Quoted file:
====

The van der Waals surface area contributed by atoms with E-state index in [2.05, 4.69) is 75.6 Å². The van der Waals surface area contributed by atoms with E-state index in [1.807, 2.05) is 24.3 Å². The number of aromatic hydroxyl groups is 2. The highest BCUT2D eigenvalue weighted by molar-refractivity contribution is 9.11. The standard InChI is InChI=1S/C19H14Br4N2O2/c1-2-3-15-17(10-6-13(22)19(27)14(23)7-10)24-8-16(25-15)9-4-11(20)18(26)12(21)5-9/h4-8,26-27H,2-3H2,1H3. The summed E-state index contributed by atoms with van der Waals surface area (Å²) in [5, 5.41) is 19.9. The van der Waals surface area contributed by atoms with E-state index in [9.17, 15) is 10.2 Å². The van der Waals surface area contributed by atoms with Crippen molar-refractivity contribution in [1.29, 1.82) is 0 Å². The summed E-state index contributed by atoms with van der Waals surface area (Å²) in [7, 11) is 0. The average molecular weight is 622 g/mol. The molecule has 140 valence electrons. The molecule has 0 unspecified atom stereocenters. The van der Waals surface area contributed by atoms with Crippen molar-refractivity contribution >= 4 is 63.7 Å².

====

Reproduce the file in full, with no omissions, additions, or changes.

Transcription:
The van der Waals surface area contributed by atoms with E-state index in [2.05, 4.69) is 75.6 Å². The van der Waals surface area contributed by atoms with E-state index in [1.807, 2.05) is 24.3 Å². The number of aromatic hydroxyl groups is 2. The highest BCUT2D eigenvalue weighted by molar-refractivity contribution is 9.11. The standard InChI is InChI=1S/C19H14Br4N2O2/c1-2-3-15-17(10-6-13(22)19(27)14(23)7-10)24-8-16(25-15)9-4-11(20)18(26)12(21)5-9/h4-8,26-27H,2-3H2,1H3. The summed E-state index contributed by atoms with van der Waals surface area (Å²) in [5, 5.41) is 19.9. The van der Waals surface area contributed by atoms with E-state index in [9.17, 15) is 10.2 Å². The van der Waals surface area contributed by atoms with Crippen molar-refractivity contribution in [1.29, 1.82) is 0 Å². The summed E-state index contributed by atoms with van der Waals surface area (Å²) in [7, 11) is 0. The average molecular weight is 622 g/mol. The molecule has 140 valence electrons. The molecule has 0 unspecified atom stereocenters. The van der Waals surface area contributed by atoms with Crippen molar-refractivity contribution >= 4 is 63.7 Å².